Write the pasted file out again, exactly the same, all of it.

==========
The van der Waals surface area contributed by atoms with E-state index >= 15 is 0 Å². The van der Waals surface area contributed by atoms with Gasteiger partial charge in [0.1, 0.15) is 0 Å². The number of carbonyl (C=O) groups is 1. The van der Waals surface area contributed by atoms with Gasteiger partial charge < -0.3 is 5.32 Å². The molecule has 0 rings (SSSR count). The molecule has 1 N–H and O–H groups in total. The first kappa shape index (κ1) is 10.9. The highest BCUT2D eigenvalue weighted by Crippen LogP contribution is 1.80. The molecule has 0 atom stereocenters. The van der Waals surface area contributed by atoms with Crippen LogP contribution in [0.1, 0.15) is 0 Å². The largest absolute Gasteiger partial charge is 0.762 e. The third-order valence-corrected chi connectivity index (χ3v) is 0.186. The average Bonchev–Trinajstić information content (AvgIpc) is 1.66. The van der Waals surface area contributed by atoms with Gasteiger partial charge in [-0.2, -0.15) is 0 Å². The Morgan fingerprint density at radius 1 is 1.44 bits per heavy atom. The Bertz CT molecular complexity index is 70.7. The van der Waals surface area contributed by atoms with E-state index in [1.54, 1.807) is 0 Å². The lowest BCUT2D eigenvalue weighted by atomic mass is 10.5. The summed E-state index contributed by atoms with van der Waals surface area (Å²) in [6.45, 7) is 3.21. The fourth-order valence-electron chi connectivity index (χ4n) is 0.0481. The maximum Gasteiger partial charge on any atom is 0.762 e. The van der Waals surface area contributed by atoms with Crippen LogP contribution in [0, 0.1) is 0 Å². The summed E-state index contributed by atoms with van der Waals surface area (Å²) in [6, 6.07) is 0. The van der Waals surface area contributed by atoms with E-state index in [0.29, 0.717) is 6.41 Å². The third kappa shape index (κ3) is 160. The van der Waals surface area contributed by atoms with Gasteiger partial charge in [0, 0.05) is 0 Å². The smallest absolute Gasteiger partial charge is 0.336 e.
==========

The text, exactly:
The van der Waals surface area contributed by atoms with E-state index >= 15 is 0 Å². The van der Waals surface area contributed by atoms with Gasteiger partial charge in [0.1, 0.15) is 0 Å². The number of carbonyl (C=O) groups is 1. The van der Waals surface area contributed by atoms with Gasteiger partial charge < -0.3 is 5.32 Å². The molecule has 0 rings (SSSR count). The molecule has 1 N–H and O–H groups in total. The first kappa shape index (κ1) is 10.9. The highest BCUT2D eigenvalue weighted by Crippen LogP contribution is 1.80. The molecule has 0 atom stereocenters. The van der Waals surface area contributed by atoms with Crippen LogP contribution in [0.1, 0.15) is 0 Å². The largest absolute Gasteiger partial charge is 0.762 e. The third-order valence-corrected chi connectivity index (χ3v) is 0.186. The average Bonchev–Trinajstić information content (AvgIpc) is 1.66. The van der Waals surface area contributed by atoms with Gasteiger partial charge in [-0.2, -0.15) is 0 Å². The Morgan fingerprint density at radius 1 is 1.44 bits per heavy atom. The Bertz CT molecular complexity index is 70.7. The van der Waals surface area contributed by atoms with E-state index in [1.54, 1.807) is 0 Å². The lowest BCUT2D eigenvalue weighted by atomic mass is 10.5. The summed E-state index contributed by atoms with van der Waals surface area (Å²) in [6.45, 7) is 3.21. The fourth-order valence-electron chi connectivity index (χ4n) is 0.0481. The maximum Gasteiger partial charge on any atom is 0.762 e. The van der Waals surface area contributed by atoms with Crippen LogP contribution in [0, 0.1) is 0 Å². The summed E-state index contributed by atoms with van der Waals surface area (Å²) in [6, 6.07) is 0. The van der Waals surface area contributed by atoms with E-state index in [0.29, 0.717) is 6.41 Å². The third kappa shape index (κ3) is 160. The van der Waals surface area contributed by atoms with Gasteiger partial charge in [0, 0.05) is 0 Å². The smallest absolute Gasteiger partial charge is 0.336 e.